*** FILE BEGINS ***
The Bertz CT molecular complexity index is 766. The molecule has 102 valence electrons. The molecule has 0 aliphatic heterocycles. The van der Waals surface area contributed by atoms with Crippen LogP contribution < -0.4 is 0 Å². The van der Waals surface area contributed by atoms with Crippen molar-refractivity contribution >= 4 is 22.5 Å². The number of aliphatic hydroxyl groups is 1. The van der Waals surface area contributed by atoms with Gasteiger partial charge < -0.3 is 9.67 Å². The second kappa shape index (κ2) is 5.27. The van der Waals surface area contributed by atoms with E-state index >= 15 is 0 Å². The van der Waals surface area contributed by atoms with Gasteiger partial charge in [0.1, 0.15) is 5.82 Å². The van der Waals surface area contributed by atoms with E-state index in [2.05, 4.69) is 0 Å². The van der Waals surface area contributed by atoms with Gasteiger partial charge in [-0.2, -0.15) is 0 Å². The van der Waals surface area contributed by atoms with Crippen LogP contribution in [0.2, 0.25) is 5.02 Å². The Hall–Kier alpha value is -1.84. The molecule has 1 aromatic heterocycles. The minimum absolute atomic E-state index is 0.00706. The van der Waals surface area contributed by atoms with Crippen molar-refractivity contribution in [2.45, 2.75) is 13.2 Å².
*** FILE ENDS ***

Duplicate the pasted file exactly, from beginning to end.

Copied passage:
The Bertz CT molecular complexity index is 766. The molecule has 102 valence electrons. The molecule has 0 aliphatic heterocycles. The van der Waals surface area contributed by atoms with Crippen LogP contribution < -0.4 is 0 Å². The van der Waals surface area contributed by atoms with Crippen molar-refractivity contribution >= 4 is 22.5 Å². The number of aliphatic hydroxyl groups is 1. The van der Waals surface area contributed by atoms with Gasteiger partial charge < -0.3 is 9.67 Å². The second kappa shape index (κ2) is 5.27. The van der Waals surface area contributed by atoms with E-state index >= 15 is 0 Å². The van der Waals surface area contributed by atoms with Gasteiger partial charge in [0.1, 0.15) is 5.82 Å². The van der Waals surface area contributed by atoms with E-state index in [2.05, 4.69) is 0 Å². The van der Waals surface area contributed by atoms with Gasteiger partial charge in [-0.2, -0.15) is 0 Å². The van der Waals surface area contributed by atoms with Crippen LogP contribution in [0.2, 0.25) is 5.02 Å². The Hall–Kier alpha value is -1.84. The molecule has 1 aromatic heterocycles. The minimum absolute atomic E-state index is 0.00706. The van der Waals surface area contributed by atoms with Crippen molar-refractivity contribution in [2.45, 2.75) is 13.2 Å².